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How to inspire empathy and a land ethic that lasts?

 
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We know that regular engagement between children and nature is vital to forming a healthy land ethic and relationship with local and global ecosystems. In The School Garden Curriculum, I wrote that “facts without emotional and experiential context hold little meaning.” But I’m curious about what approaches other people (educators, parents, guardians, humans) have taken to provide meaning-making and emotional context for children in the garden or in natural spaces.

How have you created opportunities for children to empathetically connect to nature? What messages do you believe are vital to share with children? What teaching techniques do you use?

At the heart of these questions is one that I am always asking myself in my work: how do we nurture children into the vital knowledge of an interconnected world at risk, without depressing them and inducing apathy, but rather inspire change-makers and advocates?
 
pollinator
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Kaci Rae Christopher wrote:
At the heart of these questions is one that I am always asking myself in my work: how do we nurture children into the vital knowledge of an interconnected world at risk, without depressing them and inducing apathy, but rather inspire change-makers and advocates?



Not easy and I've no experience in assisting children in their interactions with nature.  Did a brief volunteer stint some years back in child abuse prevention, since I feel that intra-family violence is the breeding ground for most violent dispositions to others and the planet.  But see https://permies.com/t/69351/extending-Childhood-good-idea  for my link to an excerpt from the late Paul Shepard who expounded systematically and yet eloquently on the idea.  In all of it, I feel death has to be openly discussed and neither hidden nor embellished, difficult as that may be coming from our mainstream cultural inclinations.  At the end of the day, it just seems better to conclude "I tried....." than to capitulate to apathy or pessimism.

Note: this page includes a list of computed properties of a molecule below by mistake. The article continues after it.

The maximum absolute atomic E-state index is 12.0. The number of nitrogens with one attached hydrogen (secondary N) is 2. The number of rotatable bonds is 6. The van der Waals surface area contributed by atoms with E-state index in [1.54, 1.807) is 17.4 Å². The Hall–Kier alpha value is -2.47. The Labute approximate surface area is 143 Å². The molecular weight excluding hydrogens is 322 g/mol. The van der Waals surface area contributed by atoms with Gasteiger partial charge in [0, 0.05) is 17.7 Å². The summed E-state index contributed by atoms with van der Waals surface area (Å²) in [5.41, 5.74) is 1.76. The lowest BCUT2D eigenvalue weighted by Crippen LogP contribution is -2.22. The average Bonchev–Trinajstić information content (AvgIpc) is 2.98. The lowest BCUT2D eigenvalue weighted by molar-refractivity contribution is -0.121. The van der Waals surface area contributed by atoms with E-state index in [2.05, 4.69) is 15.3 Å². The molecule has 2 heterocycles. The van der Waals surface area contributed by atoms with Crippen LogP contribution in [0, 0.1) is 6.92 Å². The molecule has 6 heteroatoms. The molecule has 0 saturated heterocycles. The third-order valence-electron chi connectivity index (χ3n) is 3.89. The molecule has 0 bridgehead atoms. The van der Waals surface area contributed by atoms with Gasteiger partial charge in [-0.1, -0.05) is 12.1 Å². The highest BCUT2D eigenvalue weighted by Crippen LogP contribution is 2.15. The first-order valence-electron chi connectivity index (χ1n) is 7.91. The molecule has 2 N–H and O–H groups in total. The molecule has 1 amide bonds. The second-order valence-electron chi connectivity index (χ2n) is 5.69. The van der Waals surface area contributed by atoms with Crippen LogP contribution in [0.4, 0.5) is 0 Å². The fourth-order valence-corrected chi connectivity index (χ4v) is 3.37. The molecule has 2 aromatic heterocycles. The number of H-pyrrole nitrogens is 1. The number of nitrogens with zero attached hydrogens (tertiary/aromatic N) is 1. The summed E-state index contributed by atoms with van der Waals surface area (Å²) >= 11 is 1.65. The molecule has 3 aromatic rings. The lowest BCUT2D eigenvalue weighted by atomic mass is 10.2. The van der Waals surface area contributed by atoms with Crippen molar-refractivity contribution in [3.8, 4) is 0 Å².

pollinator
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As a child I grew up in a farm and ranch family. Everyday was full of direct connection with nature. When mom and dad moved to the city, we always found time to go into the mountains to camp, hunt, and fish. Again spending a couple days at a time immersed in nature. As an adult with my own children I tried to replicate some of those experiences. I think that people who are able to have immersive experiences like those tend to gain empathy and understanding of the circle of life and the importance of the land . One of the adventures that I will always remember from my childhood was a 6th grade, week long, mountain camp, that every child in our school district attended over time. Lots of fun and lots of learning was had by all.
 
pollinator
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I posted something that may fit here in this thread

https://permies.com/t/110503/Biophilia-Ecoliteracy-Humans
 
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I work in city public school gardens. I also invite the neighborhood to harvest herbs from my yard. Nature provides endorphins, food, mental calmness, etc. We just need to open the door. When the kid said "turn on the hot" when we used the hose or another argued apples didn't grow on trees (while I stood next to an apple tree)...etc. it just showed how much magic/knowledge we can share and with knowledge comes power.
 
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The more I think about this, the more I think it comes down to understanding all nature has to give, and also learning to be less selfish and know the difference between wants and needs. All the knowledge about how lovely nature is and how destructive plastic and fossil fuels are, won't get someone far if they really want that muscle car or giant house or lots of toys. The consumerism/"me" culture--which is so destructive to our happiness and our world--needs to be taught against. And, that's a hard one!

It's easier to teach the enjoyment of nature--through playing in nature and foraging from nature. But, it's harder to teach the love of nature. It's like The Giving Tree. The boy enjoyed the tree and understood all it had to give. He enjoyed the tree, but he didn't love it. Instead, he used and abused it.

Today, I was sitting with my son, eating lunch. My 2 year old daughter had wanted to come in because it was raining, and my son went in with her while I put away the tools. I came inside to find him having got her in her high chair, put her high chair tray on her, got her some food from the freezer and yogurt from the fridge. I told him that's what love is. It's choosing to help someone else.